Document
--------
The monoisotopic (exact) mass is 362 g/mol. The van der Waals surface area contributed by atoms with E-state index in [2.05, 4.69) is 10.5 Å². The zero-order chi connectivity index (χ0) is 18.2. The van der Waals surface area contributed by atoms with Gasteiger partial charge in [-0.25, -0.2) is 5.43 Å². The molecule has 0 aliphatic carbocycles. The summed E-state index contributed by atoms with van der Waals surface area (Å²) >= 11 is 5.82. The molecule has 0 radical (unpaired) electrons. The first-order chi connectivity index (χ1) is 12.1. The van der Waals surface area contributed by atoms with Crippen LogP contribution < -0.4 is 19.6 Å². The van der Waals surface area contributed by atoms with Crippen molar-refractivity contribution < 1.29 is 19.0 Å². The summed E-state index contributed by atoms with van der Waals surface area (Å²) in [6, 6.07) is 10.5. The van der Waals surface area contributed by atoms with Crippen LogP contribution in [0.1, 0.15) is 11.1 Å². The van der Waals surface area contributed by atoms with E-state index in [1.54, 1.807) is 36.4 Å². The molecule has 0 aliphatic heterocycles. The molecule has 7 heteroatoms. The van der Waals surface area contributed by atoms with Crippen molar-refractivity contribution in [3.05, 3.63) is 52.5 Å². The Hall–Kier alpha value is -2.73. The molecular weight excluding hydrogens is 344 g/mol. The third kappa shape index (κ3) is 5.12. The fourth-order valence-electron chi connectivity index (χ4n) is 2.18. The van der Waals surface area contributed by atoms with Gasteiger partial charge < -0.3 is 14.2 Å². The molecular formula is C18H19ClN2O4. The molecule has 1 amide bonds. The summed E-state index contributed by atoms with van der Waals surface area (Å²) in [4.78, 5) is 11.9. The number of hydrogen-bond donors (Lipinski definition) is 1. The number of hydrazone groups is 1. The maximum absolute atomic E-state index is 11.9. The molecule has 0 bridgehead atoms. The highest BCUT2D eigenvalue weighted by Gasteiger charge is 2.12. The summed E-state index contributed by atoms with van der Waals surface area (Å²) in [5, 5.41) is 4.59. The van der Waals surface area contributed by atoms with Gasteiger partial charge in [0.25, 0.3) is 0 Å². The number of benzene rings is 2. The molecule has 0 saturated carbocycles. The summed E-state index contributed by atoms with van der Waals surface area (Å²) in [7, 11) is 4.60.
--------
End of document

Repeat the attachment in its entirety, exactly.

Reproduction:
The monoisotopic (exact) mass is 362 g/mol. The van der Waals surface area contributed by atoms with E-state index in [2.05, 4.69) is 10.5 Å². The zero-order chi connectivity index (χ0) is 18.2. The van der Waals surface area contributed by atoms with Gasteiger partial charge in [-0.25, -0.2) is 5.43 Å². The molecule has 0 aliphatic carbocycles. The summed E-state index contributed by atoms with van der Waals surface area (Å²) >= 11 is 5.82. The molecule has 0 radical (unpaired) electrons. The first-order chi connectivity index (χ1) is 12.1. The van der Waals surface area contributed by atoms with Crippen LogP contribution < -0.4 is 19.6 Å². The van der Waals surface area contributed by atoms with Crippen molar-refractivity contribution < 1.29 is 19.0 Å². The summed E-state index contributed by atoms with van der Waals surface area (Å²) in [6, 6.07) is 10.5. The van der Waals surface area contributed by atoms with Crippen LogP contribution in [0.1, 0.15) is 11.1 Å². The van der Waals surface area contributed by atoms with E-state index in [1.54, 1.807) is 36.4 Å². The molecule has 0 aliphatic heterocycles. The molecule has 7 heteroatoms. The van der Waals surface area contributed by atoms with Crippen molar-refractivity contribution in [3.05, 3.63) is 52.5 Å². The Hall–Kier alpha value is -2.73. The molecular weight excluding hydrogens is 344 g/mol. The third kappa shape index (κ3) is 5.12. The fourth-order valence-electron chi connectivity index (χ4n) is 2.18. The van der Waals surface area contributed by atoms with Gasteiger partial charge < -0.3 is 14.2 Å². The molecular formula is C18H19ClN2O4. The molecule has 1 amide bonds. The summed E-state index contributed by atoms with van der Waals surface area (Å²) in [4.78, 5) is 11.9. The number of hydrogen-bond donors (Lipinski definition) is 1. The number of hydrazone groups is 1. The maximum absolute atomic E-state index is 11.9. The molecule has 0 bridgehead atoms. The highest BCUT2D eigenvalue weighted by Gasteiger charge is 2.12. The summed E-state index contributed by atoms with van der Waals surface area (Å²) in [5, 5.41) is 4.59. The van der Waals surface area contributed by atoms with Gasteiger partial charge in [0.25, 0.3) is 0 Å². The number of benzene rings is 2. The molecule has 0 saturated carbocycles. The summed E-state index contributed by atoms with van der Waals surface area (Å²) in [7, 11) is 4.60.